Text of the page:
The Administrative Office of the U.S. Courts has alraedy announced a plan to maintain sensitive filings on paper for the foreseeable future. We’ll see what develops in the coming weeks.
My law school classmate Seth Barrett Tillman, who has become a prominent voice in the legal academy on both sides of the Atlantic, has proposed a series of transparency reforms for the Irish courts.
The proposal includes open access to the parties’ briefs and filings, and a searchable database of notices of appeal.
These are worthwhile ideas, and demonstrate how a relatively modest investment in technology can pay significant dividends for access to justice and public confidence in the courts.
The viral sensation of the week is this video from a virtual hearing in a Texas state court:
The apparent backstory is that the lawyer’s secretary sometimes brings her children to the office, and one of them was using the office computer and installed the cat filter without telling anyone. And we can all relate: just two days ago my young son was using my computer for a Zoom playdate, and that evening I logged into my class from what appeared to be low-earth orbit. (Fortunately, I was able to switch the background pretty quickly.)
Still, I love how the judge handled the situation. Faced with an absurd and unexpected event, he showed extraordinary patience and grace — in fact, it was the judge himself who guided the lawyer through the steps of removing the filter. Moreover, the judge’s behavior was exactly what we should expect of judges. The fact that his dignified handling of the matter has gone viral may have the marginal benefit of reminding the public that courts are overwhelmingly serious, professional, and dignified places.
Kudos to Judge Bauer, and all involved, for injecting professionalism into a moment of absurdity.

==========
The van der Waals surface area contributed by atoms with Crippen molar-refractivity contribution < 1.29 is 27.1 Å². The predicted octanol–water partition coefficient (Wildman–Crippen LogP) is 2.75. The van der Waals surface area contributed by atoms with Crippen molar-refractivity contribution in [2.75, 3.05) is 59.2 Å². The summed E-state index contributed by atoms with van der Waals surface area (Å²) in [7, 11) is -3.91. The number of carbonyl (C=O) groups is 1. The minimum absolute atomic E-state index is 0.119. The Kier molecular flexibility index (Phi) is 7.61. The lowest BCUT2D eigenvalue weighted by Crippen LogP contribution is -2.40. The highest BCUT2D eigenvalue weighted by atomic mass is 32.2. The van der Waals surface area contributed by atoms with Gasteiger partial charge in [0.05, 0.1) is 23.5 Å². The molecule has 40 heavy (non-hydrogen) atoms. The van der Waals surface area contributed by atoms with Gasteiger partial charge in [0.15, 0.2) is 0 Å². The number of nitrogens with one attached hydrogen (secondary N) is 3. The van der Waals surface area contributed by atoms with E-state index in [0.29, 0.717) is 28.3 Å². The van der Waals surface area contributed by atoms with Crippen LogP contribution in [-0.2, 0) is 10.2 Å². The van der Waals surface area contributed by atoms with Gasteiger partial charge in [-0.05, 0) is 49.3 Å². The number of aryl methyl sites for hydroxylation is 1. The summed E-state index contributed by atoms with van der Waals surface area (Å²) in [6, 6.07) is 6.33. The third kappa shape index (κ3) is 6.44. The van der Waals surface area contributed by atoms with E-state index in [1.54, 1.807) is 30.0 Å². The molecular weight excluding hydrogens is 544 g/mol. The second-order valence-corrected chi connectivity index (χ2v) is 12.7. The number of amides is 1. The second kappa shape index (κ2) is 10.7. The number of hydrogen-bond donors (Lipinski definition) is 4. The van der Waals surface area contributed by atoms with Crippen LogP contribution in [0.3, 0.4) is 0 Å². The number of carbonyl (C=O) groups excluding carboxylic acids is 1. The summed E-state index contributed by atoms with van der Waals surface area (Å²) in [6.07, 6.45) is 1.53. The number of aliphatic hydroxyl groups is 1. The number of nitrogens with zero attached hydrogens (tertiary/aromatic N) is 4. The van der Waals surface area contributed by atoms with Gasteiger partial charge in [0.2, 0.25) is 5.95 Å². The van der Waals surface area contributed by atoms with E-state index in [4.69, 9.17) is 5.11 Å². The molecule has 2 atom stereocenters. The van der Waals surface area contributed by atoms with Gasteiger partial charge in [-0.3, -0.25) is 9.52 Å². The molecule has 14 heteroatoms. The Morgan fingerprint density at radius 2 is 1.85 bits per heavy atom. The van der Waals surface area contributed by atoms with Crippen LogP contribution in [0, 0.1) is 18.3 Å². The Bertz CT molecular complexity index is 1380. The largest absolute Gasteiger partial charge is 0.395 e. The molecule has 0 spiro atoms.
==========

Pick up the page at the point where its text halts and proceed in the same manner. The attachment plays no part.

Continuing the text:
The new administration is borrowing from Trump’s playbook, not Obama’s.
Three weeks into the Biden administration, the new President’s approach to the judicial branch is coming into focus. It looks a lot like that of his immediate predecessor, with a heavy focus on appointing federal judges and advancing court-related policies that satisfy the ruling party’s ideological litmus test.
Biden entered the White House with only 46 vacancies on the federal bench, and several pending nominations remaining from Trump’s final weeks. But when the runoff elections in Georgia produced a 50-50 Senate and the ability of Vice President Harris to serve as a tiebreaker, the calculus on judicial appointments changed. The White House rescinded all of the pending Trump-era nominations and put out a call for its own nominees. More conspicuously, progressive activists and academics began urging older federal judges to take senior status, a designation which would keep them on the bench with a reduced caseload, but which (more importantly) would open additional vacancies at the district court and circuit court level.
Biden last week also rejected any formal role for the American Bar Association in pre-vetting federal judicial nominees, a stunning move for a Democratic President. The ABA’s process focuses on a nominee’s ideologically neutral qualifications, like experience and temperament. For generations, its ratings of nominees has served as an additional quality check — and since most nominees are deemed qualified or well-qualified, an additional stamp of approval that can help with Senate confirmation. When Donald Trump rejected the ABA’s vetting role in early 2017, I described the action as an “unforced error.” And indeed, it was — the ABA continued to vet the nominees even without the President’s blessing, and identified a handful of candidates who were plainly unqualified for the federal bench. Rejecting the ABA four years ago opened the door for criticism that Trump’s nominations were based more on ideology than skill and competence; rejecting it now will open the identical door for Biden. Continue reading “What should we expect of Biden when it comes to the judiciary?”
A strange development in West Virginia. State judge Charles King passed away last month, and Governor Jim Justice is charged with appointing his replacement. Interviews will be taking place this week. At the time of his death, Judge King was presiding over a lawsuit in which the Governor was the defendant. The new appointee will take the reins of that suit. Put differently, the Governor will literally be picking the judge in his own case.
While it is common for governors to temporarily fill vacant seats on the bench so that the courts remain at full strength, this situation is plainly awkward. It is all the more so because of the efforts in the mid-2000s of Massey Coal Company to heavily finance the election of Brent Benjamin to the state supreme court; Benjamin would later cast the deciding vote in Massey’s favor in a major case pending before that court.
Governor Justice must carry out his appointment responsibilities, but he would be well-served by including extra transparency in the process — for his sake, the new judge’s sake, and the sake of long-term public confidence in the state judiciary.